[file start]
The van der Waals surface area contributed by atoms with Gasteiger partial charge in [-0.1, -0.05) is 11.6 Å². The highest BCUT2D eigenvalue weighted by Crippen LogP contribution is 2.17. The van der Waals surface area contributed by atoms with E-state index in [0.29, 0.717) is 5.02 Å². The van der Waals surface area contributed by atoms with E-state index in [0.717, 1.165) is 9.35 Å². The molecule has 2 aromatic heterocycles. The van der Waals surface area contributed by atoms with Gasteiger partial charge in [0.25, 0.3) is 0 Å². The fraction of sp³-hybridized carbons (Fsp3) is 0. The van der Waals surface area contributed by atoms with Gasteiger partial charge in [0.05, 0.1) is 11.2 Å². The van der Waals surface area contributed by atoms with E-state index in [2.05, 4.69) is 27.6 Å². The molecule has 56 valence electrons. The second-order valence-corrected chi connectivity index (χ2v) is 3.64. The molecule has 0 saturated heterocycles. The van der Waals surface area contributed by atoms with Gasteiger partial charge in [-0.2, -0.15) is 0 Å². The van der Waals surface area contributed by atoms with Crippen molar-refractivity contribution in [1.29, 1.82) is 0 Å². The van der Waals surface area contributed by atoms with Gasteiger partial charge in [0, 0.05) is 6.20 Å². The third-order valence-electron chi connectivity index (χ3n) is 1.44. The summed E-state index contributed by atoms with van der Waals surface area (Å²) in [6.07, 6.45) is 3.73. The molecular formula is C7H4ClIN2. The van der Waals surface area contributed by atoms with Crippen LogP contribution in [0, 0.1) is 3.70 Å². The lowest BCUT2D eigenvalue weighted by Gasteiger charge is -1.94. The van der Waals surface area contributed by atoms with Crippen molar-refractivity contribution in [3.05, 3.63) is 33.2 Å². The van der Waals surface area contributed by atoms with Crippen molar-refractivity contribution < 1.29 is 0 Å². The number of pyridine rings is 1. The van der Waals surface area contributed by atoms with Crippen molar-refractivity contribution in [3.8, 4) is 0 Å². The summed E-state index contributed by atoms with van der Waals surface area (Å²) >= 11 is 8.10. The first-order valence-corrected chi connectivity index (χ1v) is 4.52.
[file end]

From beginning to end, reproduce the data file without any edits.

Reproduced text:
The van der Waals surface area contributed by atoms with Gasteiger partial charge in [-0.1, -0.05) is 11.6 Å². The highest BCUT2D eigenvalue weighted by Crippen LogP contribution is 2.17. The van der Waals surface area contributed by atoms with E-state index in [0.29, 0.717) is 5.02 Å². The van der Waals surface area contributed by atoms with E-state index in [0.717, 1.165) is 9.35 Å². The molecule has 2 aromatic heterocycles. The van der Waals surface area contributed by atoms with Gasteiger partial charge in [0.25, 0.3) is 0 Å². The fraction of sp³-hybridized carbons (Fsp3) is 0. The van der Waals surface area contributed by atoms with Gasteiger partial charge in [0.05, 0.1) is 11.2 Å². The van der Waals surface area contributed by atoms with E-state index in [2.05, 4.69) is 27.6 Å². The molecule has 56 valence electrons. The second-order valence-corrected chi connectivity index (χ2v) is 3.64. The molecule has 0 saturated heterocycles. The van der Waals surface area contributed by atoms with Gasteiger partial charge in [-0.2, -0.15) is 0 Å². The van der Waals surface area contributed by atoms with Crippen molar-refractivity contribution in [1.29, 1.82) is 0 Å². The van der Waals surface area contributed by atoms with Gasteiger partial charge in [0, 0.05) is 6.20 Å². The third-order valence-electron chi connectivity index (χ3n) is 1.44. The summed E-state index contributed by atoms with van der Waals surface area (Å²) in [6.07, 6.45) is 3.73. The molecular formula is C7H4ClIN2. The van der Waals surface area contributed by atoms with Crippen LogP contribution in [0, 0.1) is 3.70 Å². The lowest BCUT2D eigenvalue weighted by Gasteiger charge is -1.94. The van der Waals surface area contributed by atoms with Crippen molar-refractivity contribution in [3.05, 3.63) is 33.2 Å². The van der Waals surface area contributed by atoms with Crippen molar-refractivity contribution < 1.29 is 0 Å². The number of pyridine rings is 1. The van der Waals surface area contributed by atoms with Crippen molar-refractivity contribution in [3.8, 4) is 0 Å². The summed E-state index contributed by atoms with van der Waals surface area (Å²) >= 11 is 8.10. The first-order valence-corrected chi connectivity index (χ1v) is 4.52.